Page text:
Issue 
A&A
Volume 583, November 2015



Article Number  A90  
Number of page(s)  18  
Section  Astrophysical processes  
DOI  https://doi.org/10.1051/00046361/201525763  
Published online  30 October 2015 
Relativistic BondiHoyleLyttleton accretion: A parametric study^{⋆}
Laboratory for Scientific Computing, Department of Physics, Cavendish Laboratory, J J Thomson Avenue, Cambridge, CB3 0HE, UK
email: pmb39@cam.ac.uk; nn10005@cam.ac.uk
Received: 29 January 2015
Accepted: 31 August 2015
Aims. We investigate BondiHoyleLyttleton accretion onto a black hole for ultrarelativistic flows, and how flow features are affected by density perturbations, upstream fluid velocity, and black hole spin.
Methods. We use highresolution shockcapturing (HRSC) schemes solved on curvilinear overlapping grids as demonstrated in a previous publication.
Results. We demonstrate the quantitative dependence of the shockangle and mass accretion rate on black hole spin, upstream fluid velocity, and density perturbations. We also demonstrate the qualitative dependence of the accretion region and flow features on the same parameters.
Conclusions. We find that the mass accretion rate does not depend strongly on these parameters, and most of the difference in flow is seen in the shock angle and general flow patterns close to the blackhole, as previously predicted by lowerdimensional simulations. Moreover, we demonstrate independence of initial conditions in that a steady flow around a nonspinning blackhole which suddenly starts to spin will converge to the same flow pattern as if the blackhole had been spinning initially.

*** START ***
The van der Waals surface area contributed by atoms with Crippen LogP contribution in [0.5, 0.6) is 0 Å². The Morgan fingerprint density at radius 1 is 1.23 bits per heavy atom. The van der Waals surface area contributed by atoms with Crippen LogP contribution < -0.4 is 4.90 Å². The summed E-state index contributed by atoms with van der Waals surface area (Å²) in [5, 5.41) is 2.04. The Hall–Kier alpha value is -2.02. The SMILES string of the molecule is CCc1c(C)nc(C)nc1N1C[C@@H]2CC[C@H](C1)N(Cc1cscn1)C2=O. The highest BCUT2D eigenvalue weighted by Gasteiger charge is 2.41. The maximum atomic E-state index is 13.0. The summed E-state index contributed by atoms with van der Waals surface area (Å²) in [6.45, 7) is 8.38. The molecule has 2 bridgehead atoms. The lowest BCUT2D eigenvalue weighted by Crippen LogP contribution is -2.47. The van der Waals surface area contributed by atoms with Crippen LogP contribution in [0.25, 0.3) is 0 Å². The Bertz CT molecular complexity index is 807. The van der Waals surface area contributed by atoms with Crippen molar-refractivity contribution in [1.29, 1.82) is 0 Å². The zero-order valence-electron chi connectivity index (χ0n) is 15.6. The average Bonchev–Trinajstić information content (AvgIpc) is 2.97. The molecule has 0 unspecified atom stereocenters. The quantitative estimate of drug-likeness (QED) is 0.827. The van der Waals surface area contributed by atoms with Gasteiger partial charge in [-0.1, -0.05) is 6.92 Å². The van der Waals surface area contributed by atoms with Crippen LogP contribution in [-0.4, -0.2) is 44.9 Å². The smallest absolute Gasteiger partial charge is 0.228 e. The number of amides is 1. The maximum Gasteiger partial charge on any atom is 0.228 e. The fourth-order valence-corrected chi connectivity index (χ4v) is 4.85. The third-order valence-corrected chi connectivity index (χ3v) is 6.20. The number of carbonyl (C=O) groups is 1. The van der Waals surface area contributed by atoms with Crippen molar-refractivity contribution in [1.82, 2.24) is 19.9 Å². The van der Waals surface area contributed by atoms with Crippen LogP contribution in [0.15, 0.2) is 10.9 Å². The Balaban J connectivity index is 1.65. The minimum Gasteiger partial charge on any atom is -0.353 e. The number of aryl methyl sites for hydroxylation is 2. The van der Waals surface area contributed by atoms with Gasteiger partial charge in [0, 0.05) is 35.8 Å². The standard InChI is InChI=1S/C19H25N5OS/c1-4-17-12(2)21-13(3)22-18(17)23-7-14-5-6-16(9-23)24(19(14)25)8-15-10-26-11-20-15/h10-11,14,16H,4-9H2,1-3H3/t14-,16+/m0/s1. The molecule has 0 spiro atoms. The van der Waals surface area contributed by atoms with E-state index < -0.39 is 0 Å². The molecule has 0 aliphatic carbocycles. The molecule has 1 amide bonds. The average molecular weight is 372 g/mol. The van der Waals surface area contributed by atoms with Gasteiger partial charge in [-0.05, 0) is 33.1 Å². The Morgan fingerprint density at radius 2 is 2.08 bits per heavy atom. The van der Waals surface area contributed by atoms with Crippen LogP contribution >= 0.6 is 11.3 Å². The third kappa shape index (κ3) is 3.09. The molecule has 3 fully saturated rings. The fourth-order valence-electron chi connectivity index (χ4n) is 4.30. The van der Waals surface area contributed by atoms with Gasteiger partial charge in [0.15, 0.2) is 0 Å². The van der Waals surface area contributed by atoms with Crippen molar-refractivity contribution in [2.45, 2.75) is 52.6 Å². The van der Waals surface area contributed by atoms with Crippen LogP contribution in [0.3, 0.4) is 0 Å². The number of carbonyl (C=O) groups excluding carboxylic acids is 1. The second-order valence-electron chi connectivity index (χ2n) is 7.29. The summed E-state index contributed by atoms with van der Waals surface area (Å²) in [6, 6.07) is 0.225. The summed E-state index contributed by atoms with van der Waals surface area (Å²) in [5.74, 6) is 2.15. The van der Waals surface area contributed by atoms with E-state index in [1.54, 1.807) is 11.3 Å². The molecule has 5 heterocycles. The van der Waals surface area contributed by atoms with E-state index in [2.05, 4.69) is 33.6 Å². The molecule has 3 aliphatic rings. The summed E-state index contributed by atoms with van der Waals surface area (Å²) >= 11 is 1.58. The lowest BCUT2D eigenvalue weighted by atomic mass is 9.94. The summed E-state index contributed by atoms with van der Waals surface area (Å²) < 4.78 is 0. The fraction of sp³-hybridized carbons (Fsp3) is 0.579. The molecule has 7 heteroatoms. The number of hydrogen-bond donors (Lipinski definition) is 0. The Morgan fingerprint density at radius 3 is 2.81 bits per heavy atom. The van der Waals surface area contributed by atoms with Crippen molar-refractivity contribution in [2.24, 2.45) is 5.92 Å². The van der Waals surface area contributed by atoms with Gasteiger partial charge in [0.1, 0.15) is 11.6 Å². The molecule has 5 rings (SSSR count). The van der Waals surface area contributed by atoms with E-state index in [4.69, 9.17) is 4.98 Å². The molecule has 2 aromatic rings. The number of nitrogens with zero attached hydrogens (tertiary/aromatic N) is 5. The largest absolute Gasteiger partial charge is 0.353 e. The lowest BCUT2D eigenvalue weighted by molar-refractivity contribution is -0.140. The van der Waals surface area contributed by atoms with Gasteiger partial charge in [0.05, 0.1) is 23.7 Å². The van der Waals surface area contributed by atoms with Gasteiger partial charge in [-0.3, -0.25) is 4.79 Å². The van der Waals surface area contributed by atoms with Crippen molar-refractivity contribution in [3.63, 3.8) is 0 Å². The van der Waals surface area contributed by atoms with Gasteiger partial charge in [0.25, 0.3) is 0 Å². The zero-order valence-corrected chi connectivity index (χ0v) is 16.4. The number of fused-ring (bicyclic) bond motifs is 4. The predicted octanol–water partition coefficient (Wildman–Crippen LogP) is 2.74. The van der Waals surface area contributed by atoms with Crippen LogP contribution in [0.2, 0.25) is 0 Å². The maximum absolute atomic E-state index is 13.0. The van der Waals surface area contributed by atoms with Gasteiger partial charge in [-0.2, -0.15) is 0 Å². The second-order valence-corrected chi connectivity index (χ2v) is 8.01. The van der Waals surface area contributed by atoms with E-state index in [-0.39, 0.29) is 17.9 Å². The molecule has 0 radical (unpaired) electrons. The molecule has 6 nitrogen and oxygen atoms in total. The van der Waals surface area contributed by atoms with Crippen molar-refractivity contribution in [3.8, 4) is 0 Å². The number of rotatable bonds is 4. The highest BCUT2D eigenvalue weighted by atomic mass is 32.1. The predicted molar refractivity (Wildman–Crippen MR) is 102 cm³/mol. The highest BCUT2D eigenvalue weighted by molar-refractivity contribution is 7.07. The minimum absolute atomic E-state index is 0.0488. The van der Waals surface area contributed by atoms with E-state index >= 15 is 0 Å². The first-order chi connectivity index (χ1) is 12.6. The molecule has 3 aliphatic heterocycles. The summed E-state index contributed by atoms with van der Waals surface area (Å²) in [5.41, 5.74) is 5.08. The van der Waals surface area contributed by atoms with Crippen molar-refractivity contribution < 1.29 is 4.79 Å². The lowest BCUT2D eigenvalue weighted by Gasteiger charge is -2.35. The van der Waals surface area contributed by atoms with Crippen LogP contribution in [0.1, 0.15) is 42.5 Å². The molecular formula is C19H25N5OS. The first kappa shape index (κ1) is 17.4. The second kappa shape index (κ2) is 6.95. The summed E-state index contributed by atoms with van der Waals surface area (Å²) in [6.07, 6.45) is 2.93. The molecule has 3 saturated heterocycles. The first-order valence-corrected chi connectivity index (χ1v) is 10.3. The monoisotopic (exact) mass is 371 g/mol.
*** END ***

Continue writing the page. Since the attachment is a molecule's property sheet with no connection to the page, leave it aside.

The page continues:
Key words: methods: numerical / accretion, accretion disks / hydrodynamics / shock waves / black hole physics
Appendices are available in electronic form at http://www.aanda.org
© ESO, 2015
1. Introduction
BondiHoyleLyttleton (hereafter BHL) accretion is the accretion of a uniform fluid onto a compact object. It is used as a model for studying the accretion of interstellar gas onto astrophysical objects. The relativistic extension of this is the accretion of fluid onto a black hole.
Work has previously been done in the relativistic case by Font et al. (1999) for an ideal gas accreting onto a black hole. However, due to computational constraints, their work concentrated on twodimensional cases: those of axisymmetric accretion onto a Schwarzschild black hole, and of the thindisc approximation of accretion onto a Kerr black hole. As expected from the Newtonian case, they found that supersonic flow produced a shockcone, which was often, but not necessarily, attached to the horizon of the black hole. Subsonic flow, on the other hand, produced a smooth flow. They further found that the accretion pattern in the case of a Kerr black hole is fairly similar to that of a nonspinning black hole at large distances from the horizon. However, near the horizon, the shock cone (if present) wrapped itself around the black hole in the direction of spin. This effect decreased at large distances from the horizon.